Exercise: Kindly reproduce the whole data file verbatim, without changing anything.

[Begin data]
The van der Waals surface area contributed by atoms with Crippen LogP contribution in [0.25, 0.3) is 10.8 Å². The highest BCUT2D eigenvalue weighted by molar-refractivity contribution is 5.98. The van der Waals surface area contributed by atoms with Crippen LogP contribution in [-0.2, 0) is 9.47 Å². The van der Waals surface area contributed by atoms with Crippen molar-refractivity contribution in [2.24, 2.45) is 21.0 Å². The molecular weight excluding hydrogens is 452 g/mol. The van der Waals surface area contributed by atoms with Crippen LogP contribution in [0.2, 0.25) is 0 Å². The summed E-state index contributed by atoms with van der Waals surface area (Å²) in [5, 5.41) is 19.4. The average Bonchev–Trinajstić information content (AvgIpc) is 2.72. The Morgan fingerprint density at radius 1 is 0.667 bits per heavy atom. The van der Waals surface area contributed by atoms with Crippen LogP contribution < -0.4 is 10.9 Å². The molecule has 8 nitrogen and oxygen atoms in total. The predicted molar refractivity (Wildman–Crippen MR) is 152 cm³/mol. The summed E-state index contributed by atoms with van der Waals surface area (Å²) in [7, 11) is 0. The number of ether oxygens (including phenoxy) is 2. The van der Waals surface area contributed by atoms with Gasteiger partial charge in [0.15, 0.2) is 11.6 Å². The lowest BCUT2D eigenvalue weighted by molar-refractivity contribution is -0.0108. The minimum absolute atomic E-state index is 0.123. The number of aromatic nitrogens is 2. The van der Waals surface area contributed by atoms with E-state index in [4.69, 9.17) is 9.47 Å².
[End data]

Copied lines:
The van der Waals surface area contributed by atoms with Crippen LogP contribution in [0.25, 0.3) is 10.8 Å². The highest BCUT2D eigenvalue weighted by molar-refractivity contribution is 5.98. The van der Waals surface area contributed by atoms with Crippen LogP contribution in [-0.2, 0) is 9.47 Å². The van der Waals surface area contributed by atoms with Crippen molar-refractivity contribution in [2.24, 2.45) is 21.0 Å². The molecular weight excluding hydrogens is 452 g/mol. The van der Waals surface area contributed by atoms with Crippen LogP contribution in [0.2, 0.25) is 0 Å². The summed E-state index contributed by atoms with van der Waals surface area (Å²) in [5, 5.41) is 19.4. The average Bonchev–Trinajstić information content (AvgIpc) is 2.72. The Morgan fingerprint density at radius 1 is 0.667 bits per heavy atom. The van der Waals surface area contributed by atoms with Crippen LogP contribution < -0.4 is 10.9 Å². The molecule has 8 nitrogen and oxygen atoms in total. The predicted molar refractivity (Wildman–Crippen MR) is 152 cm³/mol. The summed E-state index contributed by atoms with van der Waals surface area (Å²) in [7, 11) is 0. The number of ether oxygens (including phenoxy) is 2. The van der Waals surface area contributed by atoms with Gasteiger partial charge in [0.15, 0.2) is 11.6 Å². The lowest BCUT2D eigenvalue weighted by molar-refractivity contribution is -0.0108. The minimum absolute atomic E-state index is 0.123. The number of aromatic nitrogens is 2. The van der Waals surface area contributed by atoms with E-state index in [4.69, 9.17) is 9.47 Å².